Tuesday, September 24, 2013

American bison

The American bison (Bison bison), also call buffalos (even though very... very distantly related to true buffalo), are often known as the face of the American west. They are one of the few species in North America that are both raised in captivity (not domestic) for their meat and roam in wild herds. Bison can grow to massive sizes, with wild individuals reaching 700 to 2,200 pounds and captive individuals reaching upwards to 3,800 pounds. Males tend to be slightly larger than females.

American bison in Yellowstone National Park
Photo by: Matt Brincka

The American bison roam the plains, sagebrush and lightly wooded areas of the mid-western and western North America. They are migratory, traveling between foraging sites. On average, a herd's daily routine consists of foraging and chewing cud for roughly two hours then traveling to the next site. Sometimes, this traveling can amount to around 2 miles per day. Similar to other herd animals, females live is maternal heard consisting of other females, juveniles, and sometimes elderly males. Males will often leave the materinal herds when they are around three years of age, joining other males in bachelor herds (parrrrtaaay). During the breeding season, males will gather females into a small harem for mating. These bulls will ward off other males who get too close.

American bison often use man made roads as route of easy travel... often delaying traffic.
Photo by: Matt Brincka

Bison partake in a variety of interesting behaviors. During the fall, herds usually wander into more forested areas, preparing for the winter months. at this time, bison partake in a behavior where their rub their horns against aromatic trees, saplings and even utility poles. The tree release an aroma after being horned which is connected providing a deterrent against biting insects. Bison also participate in a wallowing behavior, where they wallow, or roll, in a shallow depression of soil. There are many hypotheses as to why bison wallow, including shedding, rutting, group cohesion, play, scratching their insect bites, removing of ticks, and to keep cool.

Locking horns
Photo by: Matt Brincka

When Columbus first step foot in the New World, there were an estimated 60,000,000 (yes... 60 million) American bison that roamed in herds as far as the eye could see. Many native plain cultures based their societies around the American bison, traveling with the herds, utilizing every part of the animal. When European settlers came, all did not bode well for our friendly, roaming plain goliath. Bison hunting turned into a continent wide cull. In the 1800s, western expansion was in full swing and it has been told that men would sit on the top of trains and shoot the bison herds as they passed. The option to shoot buffalo was often provided by train companies to tourists because they wanted the herds culled. A single bison herd could delay a train for days. The main reason of the American bison decline was because the US Army actively endorsed the wholesale slaughter of the herds. Hunters would shoot hundreds of buffalo at a time, skinning them, allowing the meat to rot, then shipping the bones back east. The federal government had multiple reasons to promote the mass cull of bison, but it is said it was mainly to allow ranchers to range their cattle without competition from the herds and (the probable real reason) to weaken the North American Indian population by removing their main food source.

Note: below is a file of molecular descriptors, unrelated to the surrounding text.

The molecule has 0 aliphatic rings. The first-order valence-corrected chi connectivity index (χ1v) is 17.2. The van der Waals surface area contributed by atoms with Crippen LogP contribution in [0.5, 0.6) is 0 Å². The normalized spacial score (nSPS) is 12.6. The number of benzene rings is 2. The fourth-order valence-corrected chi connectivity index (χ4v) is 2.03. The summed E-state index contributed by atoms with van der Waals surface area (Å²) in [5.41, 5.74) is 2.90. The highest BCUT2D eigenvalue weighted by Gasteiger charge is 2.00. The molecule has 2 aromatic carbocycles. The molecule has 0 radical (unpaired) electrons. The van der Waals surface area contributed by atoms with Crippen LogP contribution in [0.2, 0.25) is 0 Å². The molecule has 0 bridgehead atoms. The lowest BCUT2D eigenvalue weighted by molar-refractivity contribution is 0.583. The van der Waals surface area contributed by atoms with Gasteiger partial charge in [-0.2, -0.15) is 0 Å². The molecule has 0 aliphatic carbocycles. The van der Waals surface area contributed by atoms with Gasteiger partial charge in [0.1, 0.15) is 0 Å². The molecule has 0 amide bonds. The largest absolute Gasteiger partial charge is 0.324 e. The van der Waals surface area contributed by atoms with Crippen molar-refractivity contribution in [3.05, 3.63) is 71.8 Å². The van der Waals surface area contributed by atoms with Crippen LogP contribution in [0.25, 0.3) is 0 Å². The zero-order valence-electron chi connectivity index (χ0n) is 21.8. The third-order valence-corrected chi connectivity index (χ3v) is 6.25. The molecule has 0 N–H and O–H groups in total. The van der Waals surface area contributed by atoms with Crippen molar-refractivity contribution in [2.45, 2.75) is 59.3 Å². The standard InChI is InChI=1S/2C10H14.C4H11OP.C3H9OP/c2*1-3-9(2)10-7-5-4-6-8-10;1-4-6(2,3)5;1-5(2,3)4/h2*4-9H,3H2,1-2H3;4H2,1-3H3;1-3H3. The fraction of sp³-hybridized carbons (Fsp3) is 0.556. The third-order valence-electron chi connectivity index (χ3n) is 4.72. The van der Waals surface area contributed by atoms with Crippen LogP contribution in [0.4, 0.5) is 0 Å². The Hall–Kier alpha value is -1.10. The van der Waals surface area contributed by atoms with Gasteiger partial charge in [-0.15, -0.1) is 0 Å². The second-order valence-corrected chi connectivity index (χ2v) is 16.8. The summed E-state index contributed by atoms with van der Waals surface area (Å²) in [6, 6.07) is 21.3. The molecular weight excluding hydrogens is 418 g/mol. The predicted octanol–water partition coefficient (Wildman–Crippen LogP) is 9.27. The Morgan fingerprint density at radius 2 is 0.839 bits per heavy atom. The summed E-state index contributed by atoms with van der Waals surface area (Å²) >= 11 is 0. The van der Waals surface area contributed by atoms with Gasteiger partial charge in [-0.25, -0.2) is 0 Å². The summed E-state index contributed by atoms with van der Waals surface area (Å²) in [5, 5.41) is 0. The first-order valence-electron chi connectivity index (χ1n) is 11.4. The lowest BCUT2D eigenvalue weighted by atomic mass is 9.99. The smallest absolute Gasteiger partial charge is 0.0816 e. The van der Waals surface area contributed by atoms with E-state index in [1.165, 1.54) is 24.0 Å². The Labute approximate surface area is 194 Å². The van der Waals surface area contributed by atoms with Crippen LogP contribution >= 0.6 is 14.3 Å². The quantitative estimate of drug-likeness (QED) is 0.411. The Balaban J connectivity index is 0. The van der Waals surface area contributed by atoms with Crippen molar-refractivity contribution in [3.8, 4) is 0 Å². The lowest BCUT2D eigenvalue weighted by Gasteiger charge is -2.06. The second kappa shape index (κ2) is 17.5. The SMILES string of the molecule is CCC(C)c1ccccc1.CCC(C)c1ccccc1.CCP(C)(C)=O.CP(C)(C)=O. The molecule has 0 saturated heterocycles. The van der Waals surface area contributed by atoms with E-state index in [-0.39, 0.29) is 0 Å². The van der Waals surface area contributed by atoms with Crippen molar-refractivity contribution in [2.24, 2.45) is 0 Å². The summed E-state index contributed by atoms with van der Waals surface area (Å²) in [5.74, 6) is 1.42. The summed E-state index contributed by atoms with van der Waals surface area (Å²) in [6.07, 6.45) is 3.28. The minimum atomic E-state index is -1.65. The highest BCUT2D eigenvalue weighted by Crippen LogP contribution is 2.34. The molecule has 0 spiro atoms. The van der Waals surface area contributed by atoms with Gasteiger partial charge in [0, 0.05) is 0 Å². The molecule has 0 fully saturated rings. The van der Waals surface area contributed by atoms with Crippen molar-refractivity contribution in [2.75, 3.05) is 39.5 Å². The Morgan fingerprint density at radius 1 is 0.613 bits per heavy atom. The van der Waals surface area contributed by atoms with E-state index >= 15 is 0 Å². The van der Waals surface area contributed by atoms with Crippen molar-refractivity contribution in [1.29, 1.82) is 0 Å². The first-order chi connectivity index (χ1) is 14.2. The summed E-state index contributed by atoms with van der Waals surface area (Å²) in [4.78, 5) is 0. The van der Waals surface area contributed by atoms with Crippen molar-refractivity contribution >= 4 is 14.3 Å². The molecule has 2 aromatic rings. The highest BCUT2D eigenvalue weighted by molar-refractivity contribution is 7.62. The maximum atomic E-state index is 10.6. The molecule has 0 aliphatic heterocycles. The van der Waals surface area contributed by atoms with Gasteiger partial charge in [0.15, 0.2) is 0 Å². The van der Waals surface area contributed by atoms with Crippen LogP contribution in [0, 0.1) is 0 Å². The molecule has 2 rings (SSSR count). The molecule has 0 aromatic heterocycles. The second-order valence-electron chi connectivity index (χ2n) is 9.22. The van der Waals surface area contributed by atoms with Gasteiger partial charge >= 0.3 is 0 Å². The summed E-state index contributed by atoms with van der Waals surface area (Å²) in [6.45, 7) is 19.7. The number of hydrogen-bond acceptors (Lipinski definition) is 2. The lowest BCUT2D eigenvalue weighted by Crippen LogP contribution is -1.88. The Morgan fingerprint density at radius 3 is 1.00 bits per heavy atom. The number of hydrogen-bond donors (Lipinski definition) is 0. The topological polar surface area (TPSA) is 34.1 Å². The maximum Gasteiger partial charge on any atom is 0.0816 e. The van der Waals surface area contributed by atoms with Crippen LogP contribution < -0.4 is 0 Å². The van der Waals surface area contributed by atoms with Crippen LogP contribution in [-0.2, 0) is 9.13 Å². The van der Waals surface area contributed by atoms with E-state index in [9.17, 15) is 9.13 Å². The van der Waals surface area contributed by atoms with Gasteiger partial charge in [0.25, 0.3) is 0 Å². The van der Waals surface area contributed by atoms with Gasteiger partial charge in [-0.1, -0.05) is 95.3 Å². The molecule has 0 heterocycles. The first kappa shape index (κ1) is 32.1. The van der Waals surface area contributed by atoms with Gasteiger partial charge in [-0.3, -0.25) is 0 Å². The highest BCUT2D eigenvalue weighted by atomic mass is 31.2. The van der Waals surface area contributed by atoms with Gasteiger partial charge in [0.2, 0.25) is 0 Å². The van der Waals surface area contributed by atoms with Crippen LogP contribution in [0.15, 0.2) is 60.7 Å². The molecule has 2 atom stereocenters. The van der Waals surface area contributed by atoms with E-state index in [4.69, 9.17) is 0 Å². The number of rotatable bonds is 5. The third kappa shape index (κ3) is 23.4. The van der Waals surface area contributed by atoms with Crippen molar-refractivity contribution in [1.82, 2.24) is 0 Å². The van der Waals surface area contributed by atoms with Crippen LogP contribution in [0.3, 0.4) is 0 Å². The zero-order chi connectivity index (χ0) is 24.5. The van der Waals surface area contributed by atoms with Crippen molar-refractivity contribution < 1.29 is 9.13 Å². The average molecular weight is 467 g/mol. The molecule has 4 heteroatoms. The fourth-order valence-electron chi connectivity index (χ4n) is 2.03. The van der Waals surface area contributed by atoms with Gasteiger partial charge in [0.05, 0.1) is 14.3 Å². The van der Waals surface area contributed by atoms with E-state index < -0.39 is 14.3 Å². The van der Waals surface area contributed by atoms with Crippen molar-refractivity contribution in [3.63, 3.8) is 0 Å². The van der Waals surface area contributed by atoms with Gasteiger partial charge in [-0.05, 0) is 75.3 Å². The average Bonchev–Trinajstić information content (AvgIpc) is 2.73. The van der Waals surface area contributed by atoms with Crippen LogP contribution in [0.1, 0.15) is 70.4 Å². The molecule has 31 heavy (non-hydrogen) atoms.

Wallowing in a dust hole
Photo by: Matt Brincka

Interesting Tid-Bits
  • Sometimes bison give birth to a white juvenile, which are of spiritual significance to Native American culture
  • Several American coins have featured the bison, including the "buffalo nickel" from 1913 to 1938.
  • The city of Buffalo, NY originally was called New Amsterdam and resided on Buffalo Creek.... and yes, New York City was originally named New Amsterdam by Dutch explorers. Well guess what, it was a Holland Land Company that first established the Buffalo - New Amsterdam. Residents of New Amsterdam (Buffalo) didn't like the name much, so in 1808 they renamed their town as the "Village of Buffalo". There are a few theories as to why the village was renamed Buffalo, and it is often disputed. One is it related to a story that stolen horse meat was being passed off as bison flesh, with the area then remembered as "Buffalo," however, there is great skepticism towards this. Another is that the name "Buffalo" is a horrible butchering of the French saying beau fleuve meaning "beautiful river," which was used to describe the Niagara River. Another is that the town was named after Fort Le Boeuf, translated as "Fort Buffalo," but this fort ceased operation years before the settlement of New Amsterdam. All of these theories stem from the belief that the American bison once roamed Western New York, but there are only 1 or 2 historical accounts, which aren't 100% reliable. It is also widely accepted that if bison roamed Western New York, they were extirpated years before colonists made it there. Many believe it is the legend of the American bison that fueled the naming. However, without more historical discoveries that creates an indisputable generation story, the naming of Buffalo, and Buffalo Creek, will forever be debated.

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